Everybody Had an Ocean

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Los Angeles in the 1960s gave the world some of the greatest music in rock ’n’ roll history: “California Dreamin’” by the Mamas and the Papas, “Mr. Tambourine Man” by the Byrds, and “Good Vibrations” by the Beach Boys, a song that magnificently summarized the joy and beauty of the era in three and a half minutes.

But there was a dark flip side to the fun fun fun of the music, a nexus between naive young musicians and the hangers-on who exploited the decade’s peace, love, and flowers ethos, all fueled by sex, drugs, and overnight success. One surf music superstar unwittingly subsidized the kidnapping of Frank Sinatra Jr. The transplanted Texas singer Bobby Fuller might have been murdered by the Mob in what is still an unsolved case. And after hearing Charlie Manson sing, Neil Young recommended him to the president of Warner Bros. Records. Manson’s ultimate rejection by the music industry likely led to the infamous murders that shocked a nation.

Everybody Had an Ocean chronicles the migration of the rock ’n’ roll business to Southern California and how the artists flourished there. The cast of characters is astonishing—Brian and Dennis Wilson of the Beach Boys, Jan and Dean, eccentric producer Phil Spector, Cass Elliot, Sam Cooke, Ike and Tina Turner, Joni Mitchell, and scores of others—and their stories form a modern epic of the battles between innocence and cynicism, joy and terror. You’ll never hear that beautiful music in quite the same way.


William McKeen is an author and editor whose books include Mile Marker Zero, Highway 61, and Rock and Roll Is Here to Stay. He is chair of the Department of Journalism at Boston University.


“William McKeen’s Everybody Had an Ocean brilliantly illuminates the day-glo rise of Los Angeles as a counterculture Mecca. The back pages of high-octane rock ’n’ roll history are ably explored by McKeen. And once again, the Beach Boys reign supreme.” —Douglas Brinkley, author of Cronkite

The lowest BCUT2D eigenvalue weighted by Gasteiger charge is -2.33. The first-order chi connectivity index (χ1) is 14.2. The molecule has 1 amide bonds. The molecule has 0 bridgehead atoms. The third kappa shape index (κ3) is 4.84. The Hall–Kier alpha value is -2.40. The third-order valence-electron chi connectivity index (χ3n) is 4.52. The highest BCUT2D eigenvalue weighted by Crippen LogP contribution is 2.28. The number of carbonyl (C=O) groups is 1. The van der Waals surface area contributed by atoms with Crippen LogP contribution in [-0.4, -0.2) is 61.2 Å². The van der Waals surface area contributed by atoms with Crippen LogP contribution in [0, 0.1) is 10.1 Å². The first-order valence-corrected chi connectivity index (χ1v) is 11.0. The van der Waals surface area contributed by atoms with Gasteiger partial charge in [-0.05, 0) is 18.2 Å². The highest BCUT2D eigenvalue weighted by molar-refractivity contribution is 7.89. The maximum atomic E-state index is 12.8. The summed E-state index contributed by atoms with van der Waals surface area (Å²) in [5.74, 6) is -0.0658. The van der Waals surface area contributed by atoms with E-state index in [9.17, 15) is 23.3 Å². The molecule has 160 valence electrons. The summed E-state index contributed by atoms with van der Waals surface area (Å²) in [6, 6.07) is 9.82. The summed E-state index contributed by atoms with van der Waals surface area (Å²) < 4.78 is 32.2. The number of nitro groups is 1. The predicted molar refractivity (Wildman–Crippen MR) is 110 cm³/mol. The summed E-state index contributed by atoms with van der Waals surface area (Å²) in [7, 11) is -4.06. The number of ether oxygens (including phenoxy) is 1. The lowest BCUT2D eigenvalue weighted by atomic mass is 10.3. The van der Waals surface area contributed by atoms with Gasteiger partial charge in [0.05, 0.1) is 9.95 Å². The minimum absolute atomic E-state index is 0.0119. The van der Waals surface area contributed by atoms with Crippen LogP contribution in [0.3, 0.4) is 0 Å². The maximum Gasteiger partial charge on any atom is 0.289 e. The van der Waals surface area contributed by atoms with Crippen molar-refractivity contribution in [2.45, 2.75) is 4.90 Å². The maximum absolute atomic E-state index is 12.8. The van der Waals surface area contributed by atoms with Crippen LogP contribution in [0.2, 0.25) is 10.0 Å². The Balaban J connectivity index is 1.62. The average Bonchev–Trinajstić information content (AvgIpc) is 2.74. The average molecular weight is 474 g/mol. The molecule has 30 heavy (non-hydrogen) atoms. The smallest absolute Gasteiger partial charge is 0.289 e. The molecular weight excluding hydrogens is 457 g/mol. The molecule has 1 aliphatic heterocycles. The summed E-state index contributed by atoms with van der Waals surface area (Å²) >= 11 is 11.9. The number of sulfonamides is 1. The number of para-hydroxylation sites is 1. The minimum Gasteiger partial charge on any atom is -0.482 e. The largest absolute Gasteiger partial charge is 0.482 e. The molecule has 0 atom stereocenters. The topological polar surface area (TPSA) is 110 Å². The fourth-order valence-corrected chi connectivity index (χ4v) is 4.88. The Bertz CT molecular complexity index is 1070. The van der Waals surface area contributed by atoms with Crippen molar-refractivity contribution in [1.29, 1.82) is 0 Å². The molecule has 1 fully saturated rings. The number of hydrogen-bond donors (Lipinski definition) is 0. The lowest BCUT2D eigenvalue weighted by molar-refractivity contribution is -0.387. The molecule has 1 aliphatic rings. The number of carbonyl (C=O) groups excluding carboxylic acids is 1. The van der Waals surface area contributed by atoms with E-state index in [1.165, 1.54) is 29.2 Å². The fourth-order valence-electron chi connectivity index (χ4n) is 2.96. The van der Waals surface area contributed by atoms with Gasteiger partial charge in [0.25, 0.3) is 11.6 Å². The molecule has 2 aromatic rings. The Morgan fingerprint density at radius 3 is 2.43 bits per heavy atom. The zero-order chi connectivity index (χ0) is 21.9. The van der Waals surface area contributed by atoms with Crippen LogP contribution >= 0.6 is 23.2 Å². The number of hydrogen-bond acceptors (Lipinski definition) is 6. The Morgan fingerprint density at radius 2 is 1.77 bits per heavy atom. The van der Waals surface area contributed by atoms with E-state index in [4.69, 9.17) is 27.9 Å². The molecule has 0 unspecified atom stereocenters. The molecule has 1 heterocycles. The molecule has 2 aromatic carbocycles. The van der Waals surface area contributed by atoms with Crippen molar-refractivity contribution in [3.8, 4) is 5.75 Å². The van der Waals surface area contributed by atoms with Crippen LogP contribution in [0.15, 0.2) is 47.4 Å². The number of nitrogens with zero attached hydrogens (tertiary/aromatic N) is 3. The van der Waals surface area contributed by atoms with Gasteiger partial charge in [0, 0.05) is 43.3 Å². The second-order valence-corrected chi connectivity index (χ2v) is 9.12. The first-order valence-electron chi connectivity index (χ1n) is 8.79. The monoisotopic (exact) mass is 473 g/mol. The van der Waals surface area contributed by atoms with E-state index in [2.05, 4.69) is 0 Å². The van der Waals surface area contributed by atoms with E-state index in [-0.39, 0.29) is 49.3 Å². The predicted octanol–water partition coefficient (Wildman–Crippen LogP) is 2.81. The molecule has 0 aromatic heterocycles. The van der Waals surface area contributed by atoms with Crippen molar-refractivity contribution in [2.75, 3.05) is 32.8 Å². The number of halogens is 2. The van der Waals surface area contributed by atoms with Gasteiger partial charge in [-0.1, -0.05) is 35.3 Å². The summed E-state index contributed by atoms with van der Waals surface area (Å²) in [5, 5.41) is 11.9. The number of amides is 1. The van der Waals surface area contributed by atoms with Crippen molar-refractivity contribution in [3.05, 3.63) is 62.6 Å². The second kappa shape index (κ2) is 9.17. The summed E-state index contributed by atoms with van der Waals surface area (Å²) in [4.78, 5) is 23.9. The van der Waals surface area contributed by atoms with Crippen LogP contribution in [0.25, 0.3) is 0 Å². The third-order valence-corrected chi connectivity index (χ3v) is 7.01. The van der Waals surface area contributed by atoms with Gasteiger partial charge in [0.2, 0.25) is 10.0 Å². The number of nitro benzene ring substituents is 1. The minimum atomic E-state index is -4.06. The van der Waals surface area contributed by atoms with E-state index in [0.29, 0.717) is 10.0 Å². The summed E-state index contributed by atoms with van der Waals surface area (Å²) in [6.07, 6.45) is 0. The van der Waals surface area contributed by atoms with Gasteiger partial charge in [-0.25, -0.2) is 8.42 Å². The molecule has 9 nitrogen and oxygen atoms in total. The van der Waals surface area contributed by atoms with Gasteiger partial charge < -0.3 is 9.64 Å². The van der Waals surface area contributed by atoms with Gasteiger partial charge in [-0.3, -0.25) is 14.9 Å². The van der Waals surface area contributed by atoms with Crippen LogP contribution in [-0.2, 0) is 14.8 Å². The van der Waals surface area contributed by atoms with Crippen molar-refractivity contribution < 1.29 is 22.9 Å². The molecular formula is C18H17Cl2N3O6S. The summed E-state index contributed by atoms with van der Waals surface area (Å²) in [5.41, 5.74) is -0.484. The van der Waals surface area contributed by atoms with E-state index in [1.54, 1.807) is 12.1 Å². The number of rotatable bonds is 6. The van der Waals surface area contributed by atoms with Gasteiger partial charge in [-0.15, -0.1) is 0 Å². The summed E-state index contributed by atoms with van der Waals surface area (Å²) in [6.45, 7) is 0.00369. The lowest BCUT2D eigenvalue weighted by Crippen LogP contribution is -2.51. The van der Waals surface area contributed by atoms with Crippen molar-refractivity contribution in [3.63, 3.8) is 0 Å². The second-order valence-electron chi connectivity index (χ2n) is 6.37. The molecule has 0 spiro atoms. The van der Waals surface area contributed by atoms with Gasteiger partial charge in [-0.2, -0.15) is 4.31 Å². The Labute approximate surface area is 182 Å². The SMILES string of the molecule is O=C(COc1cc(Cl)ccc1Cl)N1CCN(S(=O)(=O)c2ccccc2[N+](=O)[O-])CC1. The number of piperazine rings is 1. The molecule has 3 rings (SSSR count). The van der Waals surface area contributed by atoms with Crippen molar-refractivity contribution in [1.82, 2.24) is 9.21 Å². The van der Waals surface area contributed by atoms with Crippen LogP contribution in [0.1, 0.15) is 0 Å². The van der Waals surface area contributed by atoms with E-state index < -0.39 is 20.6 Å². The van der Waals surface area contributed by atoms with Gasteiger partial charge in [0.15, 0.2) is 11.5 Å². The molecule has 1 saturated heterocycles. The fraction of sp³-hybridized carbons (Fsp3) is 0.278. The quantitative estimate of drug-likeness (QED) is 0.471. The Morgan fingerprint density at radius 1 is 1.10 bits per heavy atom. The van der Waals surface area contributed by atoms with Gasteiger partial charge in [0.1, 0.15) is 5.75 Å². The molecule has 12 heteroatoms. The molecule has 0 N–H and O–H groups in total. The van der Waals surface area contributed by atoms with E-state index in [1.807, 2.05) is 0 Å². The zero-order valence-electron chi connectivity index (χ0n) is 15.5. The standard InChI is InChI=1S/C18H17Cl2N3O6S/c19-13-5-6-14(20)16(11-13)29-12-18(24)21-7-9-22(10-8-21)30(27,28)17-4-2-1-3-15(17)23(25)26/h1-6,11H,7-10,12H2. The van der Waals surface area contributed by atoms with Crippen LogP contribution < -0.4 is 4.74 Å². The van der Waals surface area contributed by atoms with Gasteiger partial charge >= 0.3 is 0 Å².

“It’s a rather brilliant way of chronicling the migration of the rock ’n’ roll business to Southern California and how a magical music culture bloomed organically.” —Goldmine Magazine“McKeen weaves his tale with a natural storyteller's grace. His stories will pull you in…” —Under the Radar
“People say the sixties died at Altamont, but William McKeen makes a compelling case that it was really Charlie Manson who brought down the flowered curtain. Everybody Had an Ocean sets a generation’s soundtrack to the improbable true tale of a scrawny career thief who befriended a Beach Boy, almost got himself a record deal, and then unleashed a spacey band of murderers on Los Angeles. Few novelists could dream up such a plot.” —Carl Hiaasen, author of Razor Girl and Tourist Season
Everybody Had an Ocean is a fascinating, hypnotic look at the underside of the California dream. With smooth prose and keen reporting, William McKeen peels back the facade of peace and love and thoroughly examines the dark heart behind a generation of music. This is binge reading at its best.” —Michael Connelly, New York Times bestselling author of The Wrong Side of Goodbye and The Crossing
“A widescreen, meticulously researched account of how Los Angeles—the seedbed of surf pop and folk rock—became the epicenter of American music in the 1960s. McKeen follows the thread from the Beach Boys’ sunny innocence to Manson’s noir horrors—via Phil Spector, Jim Morrison, and a supporting cast of hundreds—and brings the music of the City of Angels brilliantly to life.” —Barney Hoskyns, author of Waiting for the Sun and Hotel California
“William McKeen’s Everybody Had an Ocean offers a detailed snapshot of the creative fertility, debauchery, and importance of a signal moment in pop music history. Highly recommended!” —Charles L. Granata, author of Wouldn’t It Be Nice
"Excellent social history...an indispensable account of a time of beauty and terror." —Kirkus Reviews, starred review“Using a synthesis of memoirs and biographies, McKeen creates a sprawling, entertaining, and sometime lurid, narrative about artists who, bursting with creative energy, converged in L.A.” —Booklist“McKeen manages to hint at some larger forces, both dark and bright, that constellated this particular group of artists underneath the palm trees of La-La Land.” —Library Journal